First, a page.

August 23, 2012 · 0 Comments
There are a lot of winners in The Philadelphia Photo Art Center’s 3rd Annual Photography Competition. With work from forty-four artists, the juried exhibition spans the PPAC gallery and the Crane building’s first floor hallway. The show is a mixed bag of photographic styles, with documentary photography and work that has been manipulated either digitally or is physically dominating.
With its rainbow stripes, the Stoli Vodka rug in Alan Charlesworth’s “Rocks Bar” is a blatant marketing pitch at the gay community. The incorporation of the rainbow background can be seen as a sign of growing cultural recognition. However, Stoli’s declaration of pride in the isolated gay bar isn’t a risky one, but a calculated sales pitch at a particular demographic.
Marc Blumthal (who had a solo show at Napoleon last month) and Tatiana Grigorenko consider photography’s importance as memento and creator of history. Both artists erase members of family photos by covering their silhouettes with pieces of the background. Both Blumthal and Grigorenko have chosen to erase a baby from their photographs. The artists aren’t just erasing photographic surface — they’re erasing history. In an age when Photoshop can make this erasure seamlessly, the hairline silhouette in each image is a reminder of photography’s ability to both record and manipulate.
Also heavily manipulated, Lauren Marsolier’s digital landscape “Playground 3,” which pieces together elements from other photographs, resembles a de Chirico landscape with its long shadows and flat, stage-like construction. Resembling neither a straight photograph or a complete digital fabrication, the image remains ambiguous in terms of its medium. As with a lot of metaphysical work, this combination of disparate imagery and emptiness also creates a feeling of anxiety.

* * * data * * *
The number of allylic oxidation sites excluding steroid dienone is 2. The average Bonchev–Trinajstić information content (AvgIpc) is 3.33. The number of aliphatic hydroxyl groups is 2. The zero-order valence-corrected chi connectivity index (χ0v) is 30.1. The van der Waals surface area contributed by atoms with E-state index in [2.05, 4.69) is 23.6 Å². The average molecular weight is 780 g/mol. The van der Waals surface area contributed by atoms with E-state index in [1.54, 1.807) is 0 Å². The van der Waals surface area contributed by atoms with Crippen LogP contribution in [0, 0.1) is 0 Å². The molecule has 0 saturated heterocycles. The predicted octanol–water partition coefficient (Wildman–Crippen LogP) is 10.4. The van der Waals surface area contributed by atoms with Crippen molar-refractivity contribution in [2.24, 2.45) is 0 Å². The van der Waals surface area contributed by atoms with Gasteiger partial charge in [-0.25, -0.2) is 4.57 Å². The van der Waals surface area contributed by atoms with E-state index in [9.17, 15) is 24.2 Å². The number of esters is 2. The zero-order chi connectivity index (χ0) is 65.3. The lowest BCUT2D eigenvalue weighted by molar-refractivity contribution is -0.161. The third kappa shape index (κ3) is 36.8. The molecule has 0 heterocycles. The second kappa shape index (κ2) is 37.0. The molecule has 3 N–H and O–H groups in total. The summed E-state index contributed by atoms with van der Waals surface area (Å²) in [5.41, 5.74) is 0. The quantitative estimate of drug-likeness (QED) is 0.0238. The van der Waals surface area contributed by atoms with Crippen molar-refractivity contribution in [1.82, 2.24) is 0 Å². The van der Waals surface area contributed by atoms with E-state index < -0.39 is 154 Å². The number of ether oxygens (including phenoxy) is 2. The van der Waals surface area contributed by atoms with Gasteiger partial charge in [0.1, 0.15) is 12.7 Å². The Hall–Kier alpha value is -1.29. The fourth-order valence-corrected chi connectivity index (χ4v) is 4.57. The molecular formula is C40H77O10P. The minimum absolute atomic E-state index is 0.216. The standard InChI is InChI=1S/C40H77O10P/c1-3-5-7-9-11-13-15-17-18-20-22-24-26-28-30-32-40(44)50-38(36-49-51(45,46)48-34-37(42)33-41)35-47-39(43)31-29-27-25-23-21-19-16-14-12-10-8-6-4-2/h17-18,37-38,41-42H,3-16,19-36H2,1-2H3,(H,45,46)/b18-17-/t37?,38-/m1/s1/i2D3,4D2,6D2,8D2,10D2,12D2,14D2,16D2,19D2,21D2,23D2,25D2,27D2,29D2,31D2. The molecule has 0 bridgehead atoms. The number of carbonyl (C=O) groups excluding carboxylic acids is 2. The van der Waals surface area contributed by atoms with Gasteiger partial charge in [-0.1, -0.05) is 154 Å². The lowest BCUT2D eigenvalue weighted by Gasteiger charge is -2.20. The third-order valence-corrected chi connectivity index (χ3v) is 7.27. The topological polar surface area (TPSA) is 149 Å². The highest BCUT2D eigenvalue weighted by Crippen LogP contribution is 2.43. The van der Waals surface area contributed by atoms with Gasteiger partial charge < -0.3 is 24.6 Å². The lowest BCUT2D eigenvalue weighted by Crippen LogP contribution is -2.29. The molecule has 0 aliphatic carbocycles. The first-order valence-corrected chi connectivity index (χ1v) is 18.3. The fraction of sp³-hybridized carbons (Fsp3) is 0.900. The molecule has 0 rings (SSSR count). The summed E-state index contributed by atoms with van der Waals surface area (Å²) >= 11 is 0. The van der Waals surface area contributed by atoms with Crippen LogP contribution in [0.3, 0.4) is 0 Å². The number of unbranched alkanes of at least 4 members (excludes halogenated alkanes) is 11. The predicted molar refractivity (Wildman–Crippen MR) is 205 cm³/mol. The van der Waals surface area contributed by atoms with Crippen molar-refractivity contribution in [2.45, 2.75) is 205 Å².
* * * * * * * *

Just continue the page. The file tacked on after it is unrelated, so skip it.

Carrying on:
In Rosa Chang’s photo, sunbathers lounge by the community pool on concrete that resembles sand. The visual pun reflects the desire for the more luxurious, beach get-away, and the emergence of the all-too-typical “staycation.” Jay Muhlin’s “Elif, waterfall” also reflects a desire for new experience. A woman appears in a state of euphoria inhaling deeply as wind blows in her face. The painted image of a waterfall behind reveals that the experience is only fantasy and the photograph is staged.
Keith Sharp’s “Suspended” [Image on website] is also a play between image and object. Suspended on a clothesline, a fabric image of the scene in the background blows in the breeze. The two images line up with one another, creating a surrealist window.
Several of the photographers in the show are thinking about ideas of home and shelter. Noah Addis’s “Lallubhai Compound Eviction #1” documents slums in Mumbai. Tim Gruber’s “Dreams Relocated” depicts a beachfront property that needs to be moved because of natural and man-made erosion. In “Aurora” by Mark Brautigam, a house provides solace from persistent darkness.
The Philadelphia Photo Arts Center‘s 3rd Annual Photography Competition and Exhibition features work by over 40 artists. Working in the areas of “social observation, staged portraiture, geometric abstraction, hand-altered constructions, and the metaphysical landscape,” the show provides a broad survey of contemporary photography. Juried by Natasha Egan, Director and Curator of the Museum of Contemporary Photography at Columbia College Chicago, and Kathy Ryan, Photo Editor at New York Times Magazine, the show is at the PPAC until September 8.
Tags: 3rd annual photography competition and exhibition, alan charlesworth, jay muhlin, keith sharp, lauren marsolier, marc blumthal, mark brautigam, noah addis, philadelphia photo arts center, ppac, rosa chang, tatiana grigorenko, tim gruber